Advanced Search
MyIDEAS: Login to save this paper or follow this series

The most-favored nation rule in club enlargement negotiation

Contents:

Author Info

  • Edwin L.-C. Lai

Abstract

We study the effects of the Most-Favored Nation rule in an applicant's negotiation to join a club. When the applicant has to carry out a series of bilateral bargains with the existing members, we find that there are two effects of the MFN rule, viz. the hardened bargainer effect and the free-rider effect. The former effect tends to favor the applicant, while the latter effect tends to hurt the applicant. We find that the free-rider effect is stronger the more asymmetric are the members. The hardened bargainer effect is stronger the larger is the "size of the pie." As the number of members increase, it is more likely that the hardened bargainer effect would dominate.

Download Info

If you experience problems downloading a file, check if you have the proper application to view it first. In case of further problems read the IDEAS help page. Note that these files are not on the IDEAS site. Please be patient as the files may be large.
File URL: http://dallasfed.org/assets/documents/research/papers/2008/wp0815.pdf
Download Restriction: no

Bibliographic Info

Paper provided by Federal Reserve Bank of Dallas in its series Working Papers with number 0815.

as in new window
Length:
Date of creation: 2008
Date of revision:
Handle: RePEc:fip:feddwp:0815

Contact details of provider:
Email:
Web page: http://www.dallasfed.org/
More information through EDIRC

Order Information:
Email:

Related research

Keywords: International trade ; Industrial organization (Economic theory) ; World Trade Organization;

This paper has been announced in the following NEP Reports:

References

References listed on IDEAS
Please report citation or reference errors to , or , if you are the registered author of the cited work, log in to your RePEc Author Service profile, click on "citations" and make appropriate adjustments.:
as in new window
  1. Grossman, Gene & Helpman, Elhanan, 1993. "Protection for Sale," CEPR Discussion Papers 827, C.E.P.R. Discussion Papers.
  2. Chae Suchan & Yang Jeong-Ae, 1994. "An N-Person Pure Bargaining Game," Journal of Economic Theory, Elsevier, vol. 62(1), pages 86-102, February.
  3. Rubinstein, Ariel, 1982. "Perfect Equilibrium in a Bargaining Model," Econometrica, Econometric Society, vol. 50(1), pages 97-109, January.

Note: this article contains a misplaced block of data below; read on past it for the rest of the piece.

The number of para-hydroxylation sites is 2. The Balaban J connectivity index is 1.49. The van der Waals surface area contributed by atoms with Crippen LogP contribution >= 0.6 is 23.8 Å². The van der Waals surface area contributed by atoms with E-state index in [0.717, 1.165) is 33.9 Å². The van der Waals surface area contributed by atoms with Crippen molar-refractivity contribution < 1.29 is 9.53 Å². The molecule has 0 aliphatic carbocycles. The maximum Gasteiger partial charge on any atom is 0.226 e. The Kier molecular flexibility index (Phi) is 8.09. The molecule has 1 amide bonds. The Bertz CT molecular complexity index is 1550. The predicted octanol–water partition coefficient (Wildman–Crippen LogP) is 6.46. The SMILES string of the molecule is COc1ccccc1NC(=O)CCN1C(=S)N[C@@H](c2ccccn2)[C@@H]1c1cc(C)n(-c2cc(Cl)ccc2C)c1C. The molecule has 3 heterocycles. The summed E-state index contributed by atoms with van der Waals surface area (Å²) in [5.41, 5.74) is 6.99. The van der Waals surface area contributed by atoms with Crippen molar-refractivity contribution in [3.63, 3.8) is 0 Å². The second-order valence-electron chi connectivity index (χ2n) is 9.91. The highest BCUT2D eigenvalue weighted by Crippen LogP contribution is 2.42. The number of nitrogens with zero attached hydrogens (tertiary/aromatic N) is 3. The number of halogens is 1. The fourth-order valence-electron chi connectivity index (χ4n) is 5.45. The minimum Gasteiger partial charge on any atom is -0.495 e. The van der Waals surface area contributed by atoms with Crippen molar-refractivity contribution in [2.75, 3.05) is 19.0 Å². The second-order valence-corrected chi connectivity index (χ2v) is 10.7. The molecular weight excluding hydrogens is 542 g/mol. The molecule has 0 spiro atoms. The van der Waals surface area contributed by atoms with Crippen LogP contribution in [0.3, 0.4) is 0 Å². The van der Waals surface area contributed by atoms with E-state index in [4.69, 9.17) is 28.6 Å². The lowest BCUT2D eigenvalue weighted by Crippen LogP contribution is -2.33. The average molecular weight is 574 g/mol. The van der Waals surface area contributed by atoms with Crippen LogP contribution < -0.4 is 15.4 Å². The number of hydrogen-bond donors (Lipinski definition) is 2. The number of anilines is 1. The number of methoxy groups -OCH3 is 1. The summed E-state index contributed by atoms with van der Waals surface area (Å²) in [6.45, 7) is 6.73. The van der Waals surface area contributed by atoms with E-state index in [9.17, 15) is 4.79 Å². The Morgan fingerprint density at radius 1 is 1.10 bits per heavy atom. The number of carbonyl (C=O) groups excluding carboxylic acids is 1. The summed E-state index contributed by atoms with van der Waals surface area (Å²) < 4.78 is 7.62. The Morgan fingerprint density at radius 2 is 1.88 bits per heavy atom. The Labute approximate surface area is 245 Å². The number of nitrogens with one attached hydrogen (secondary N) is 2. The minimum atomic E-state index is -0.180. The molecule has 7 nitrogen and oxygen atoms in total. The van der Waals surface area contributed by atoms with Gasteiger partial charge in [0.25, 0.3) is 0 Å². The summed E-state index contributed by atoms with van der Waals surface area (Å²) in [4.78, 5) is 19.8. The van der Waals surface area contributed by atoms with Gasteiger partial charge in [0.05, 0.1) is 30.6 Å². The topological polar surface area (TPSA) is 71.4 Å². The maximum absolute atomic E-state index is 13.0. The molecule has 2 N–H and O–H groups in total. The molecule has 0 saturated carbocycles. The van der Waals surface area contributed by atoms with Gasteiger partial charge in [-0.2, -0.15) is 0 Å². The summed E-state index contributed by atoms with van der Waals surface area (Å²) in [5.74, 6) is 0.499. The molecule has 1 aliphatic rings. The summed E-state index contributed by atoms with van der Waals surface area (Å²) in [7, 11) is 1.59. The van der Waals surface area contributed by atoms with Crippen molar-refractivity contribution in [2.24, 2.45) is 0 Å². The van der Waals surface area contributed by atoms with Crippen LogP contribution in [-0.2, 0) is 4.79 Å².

4. Suh, Sang-Chul & Wen, Quan, 2006. "Multi-agent bilateral bargaining and the Nash bargaining solution," Journal of Mathematical Economics, Elsevier, vol. 42(1), pages 61-73, February.
  5. Thomas E. Cooper, 1986. "Most-Favored-Customer Pricing and Tacit Collusion," RAND Journal of Economics, The RAND Corporation, vol. 17(3), pages 377-388, Autumn.
  6. Horn, H. & Wolinsky, A., 1988. "Bilateral Monopolies And Incentives For Merger," Papers 410, Stockholm - International Economic Studies.
  7. Horn, Henrik & Mavroidis, Petros C, 2001. "Economic and Legal Aspects of the Most Favoured Nation Clause," CEPR Discussion Papers 2859, C.E.P.R. Discussion Papers.
  8. Rodney D. Ludema, 1991. "International Trade Bargaining And The Most-Favored-Nation Clause," Economics and Politics, Wiley Blackwell, vol. 3(1), pages 1-20, 03.
  9. Krishna, Vijay & Serrano, Roberto, 1996. "Multilateral Bargaining," Review of Economic Studies, Wiley Blackwell, vol. 63(1), pages 61-80, January.
  10. Saggi, Kamal, 2009. "The MFN clause, welfare, and multilateral cooperation between countries of unequal size," Journal of Development Economics, Elsevier, vol. 88(1), pages 132-143, January.
  11. Quan Wen & Sang-Chul Suh, 2004. "Multi-Agent Bilateral Bargaining with Endogenous Protocol," Econometric Society 2004 Far Eastern Meetings 405, Econometric Society.
  12. Cooper, Thomas E. & Fries, Timothy L., 1991. "The most-favored-nation pricing policy and negotiated prices," International Journal of Industrial Organization, Elsevier, vol. 9(2), pages 209-223, June.
Full references (including those not matched with items on IDEAS)

Citations

Lists

This item is not listed on Wikipedia, on a reading list or among the top items on IDEAS.

Statistics

Access and download statistics

Corrections

When requesting a correction, please mention this item's handle: RePEc:fip:feddwp:0815. See general information about how to correct material in RePEc.

For technical questions regarding this item, or to correct its authors, title, abstract, bibliographic or download information, contact: (Amy Chapman).

If you have authored this item and are not yet registered with RePEc, we encourage you to do it here. This allows to link your profile to this item. It also allows you to accept potential citations to this item that we are uncertain about.

If references are entirely missing, you can add them using this form.

If the full references list an item that is present in RePEc, but the system did not link to it, you can help with this form.

If you know of missing items citing this one, you can help us creating those links by adding the relevant references in the same way as above, for each refering item. If you are a registered author of this item, you may also want to check the "citations" tab in your profile, as there may be some citations waiting for confirmation.

Please note that corrections may take a couple of weeks to filter through the various RePEc services.